The usual suspects — CSI: This, Law & Order: That — kicked butt in the ratings last week, so let's look at some more noteworthy Nielsens: So You Think You Can Dance came in third with an audience of 10.3 million; Kyra Sedgwick's The Closer beat Monk and remains the most-watched scripted cable series; HBO's Entourage is up in viewership (to 2.1 million), and yet, Lisa Kudrow's The Comeback still can't break a million. If you guys would just give the show a try, you'd know how tragic it is that you keep saying, "Memo to self: I don't need to see that!"
When Traylor Howard replaced Bitty Schram on Monk, fans had fits. "We knew devotees would be [upset]," says USA Network executive vice president Jeff Wachtel. "But we also knew Traylor could win them over."
Half a season later, that hasn't happened. "I hate her!" one wrote on Monk
's message board. "She brings nothing to the show," ranted another. But ratings remain the same for Monk
's Schramless episodes (about 3.4 million viewers), so it looks like Howard's here to stay.
Producers tapped her to play Monk's new girl Friday because she and star Tony Shalhoub clicked during her audition. That chemistry may build next season as writers toy with the idea of a Monk-Natalie romance. Until then, Howard will keep fighting to win fans. "I know some people are still resistant," she concedes. "People don't like change. God knows, I hate it! I think it is sweet [that they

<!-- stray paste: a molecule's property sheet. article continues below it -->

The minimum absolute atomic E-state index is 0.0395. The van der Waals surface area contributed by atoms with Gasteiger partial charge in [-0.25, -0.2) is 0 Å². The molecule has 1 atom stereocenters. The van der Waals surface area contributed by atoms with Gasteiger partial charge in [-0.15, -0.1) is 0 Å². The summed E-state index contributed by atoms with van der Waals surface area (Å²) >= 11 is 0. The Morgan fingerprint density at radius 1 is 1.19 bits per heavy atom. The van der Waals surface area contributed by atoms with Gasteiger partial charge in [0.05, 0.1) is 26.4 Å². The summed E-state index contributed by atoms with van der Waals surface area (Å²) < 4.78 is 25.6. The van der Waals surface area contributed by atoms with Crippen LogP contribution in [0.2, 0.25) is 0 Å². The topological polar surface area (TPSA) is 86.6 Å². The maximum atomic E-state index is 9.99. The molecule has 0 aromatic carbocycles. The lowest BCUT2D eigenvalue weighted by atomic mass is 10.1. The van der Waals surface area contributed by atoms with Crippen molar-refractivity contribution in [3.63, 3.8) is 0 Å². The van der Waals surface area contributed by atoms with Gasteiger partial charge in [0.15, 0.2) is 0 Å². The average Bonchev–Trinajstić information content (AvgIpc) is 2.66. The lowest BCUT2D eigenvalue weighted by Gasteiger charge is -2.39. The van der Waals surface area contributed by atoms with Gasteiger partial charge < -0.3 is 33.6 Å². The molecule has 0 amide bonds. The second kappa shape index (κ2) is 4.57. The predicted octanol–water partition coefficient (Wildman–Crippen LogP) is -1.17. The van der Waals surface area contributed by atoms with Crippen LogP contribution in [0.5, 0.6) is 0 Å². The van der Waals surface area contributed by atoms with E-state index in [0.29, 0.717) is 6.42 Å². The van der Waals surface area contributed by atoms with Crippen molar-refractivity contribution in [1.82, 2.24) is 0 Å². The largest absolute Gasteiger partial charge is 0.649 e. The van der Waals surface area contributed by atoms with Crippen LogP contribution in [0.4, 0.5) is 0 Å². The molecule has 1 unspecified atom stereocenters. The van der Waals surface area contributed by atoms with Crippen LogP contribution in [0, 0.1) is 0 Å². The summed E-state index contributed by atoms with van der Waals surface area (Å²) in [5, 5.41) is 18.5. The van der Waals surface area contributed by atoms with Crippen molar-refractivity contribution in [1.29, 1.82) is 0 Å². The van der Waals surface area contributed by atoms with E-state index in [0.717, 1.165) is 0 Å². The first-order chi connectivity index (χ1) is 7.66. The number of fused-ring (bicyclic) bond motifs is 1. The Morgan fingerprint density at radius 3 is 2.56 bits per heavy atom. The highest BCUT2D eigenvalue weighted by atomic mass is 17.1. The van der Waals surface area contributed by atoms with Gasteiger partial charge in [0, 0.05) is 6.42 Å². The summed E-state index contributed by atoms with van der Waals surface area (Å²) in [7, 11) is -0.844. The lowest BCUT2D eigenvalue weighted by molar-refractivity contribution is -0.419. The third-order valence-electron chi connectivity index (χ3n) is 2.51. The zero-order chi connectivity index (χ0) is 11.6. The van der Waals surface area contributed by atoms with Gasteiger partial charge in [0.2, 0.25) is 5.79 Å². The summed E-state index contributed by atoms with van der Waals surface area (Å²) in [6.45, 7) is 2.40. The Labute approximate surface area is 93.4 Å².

Monk fans may be bitter, but Bitty Schram's Sharona has returned to New Jersey and she ain't coming back. If y'all are ready to move on, read on for some scoop on what's coming up when Tony Shalhoub's germaphobic-sleuthing saga returns January 21...
As previously reported, Traylor Howard (Two Guys, a Girl and a Pizza Place) joins Monk's world as Natalie, the widowed single mom who's replacing Sharona as his new assistant. "Initially, there's a real difficulty for Monk wrapping his brain around bringing a new person into his world," Shalhoub says, "but he knows that he really needs it."
What difficulties does the sidekick swap entail exactly? "Monk has certain obvious gaps in his brilliance, and he sometimes loses sight of the fact that [Natalie] isn't familiar with everything she needs to know about him," he says. "So he has certain expectations of what she needs to do f
Some irate Monk fans vowed to wash their hands of USA Network's quirky germaphobic-sleuth series when it was announced that Bitty Schram would not return as Sharona for the second half of the season. The decision to split was apparently mutual. Schram, who played the feisty Watson to Tony Shalhoub's Holmes, declined to be interviewed; manager Scott Zimmerman said her departure was "too painful and she still had friends" on the set.
Zimmerman confirmed Monk executive producer David Hoberman's claim that the split was due to "creative differences," contractual issues (usually code for wanting more money) and Schram's desire to do feature films.
Sources close to the show say Schram, who earned a Golden Globe nomination for the role last year, was more ditz than diva but had become more difficult this year, causing "strain" on the set and delaying production with "sick-outs."
When the show returns January 21, new cast m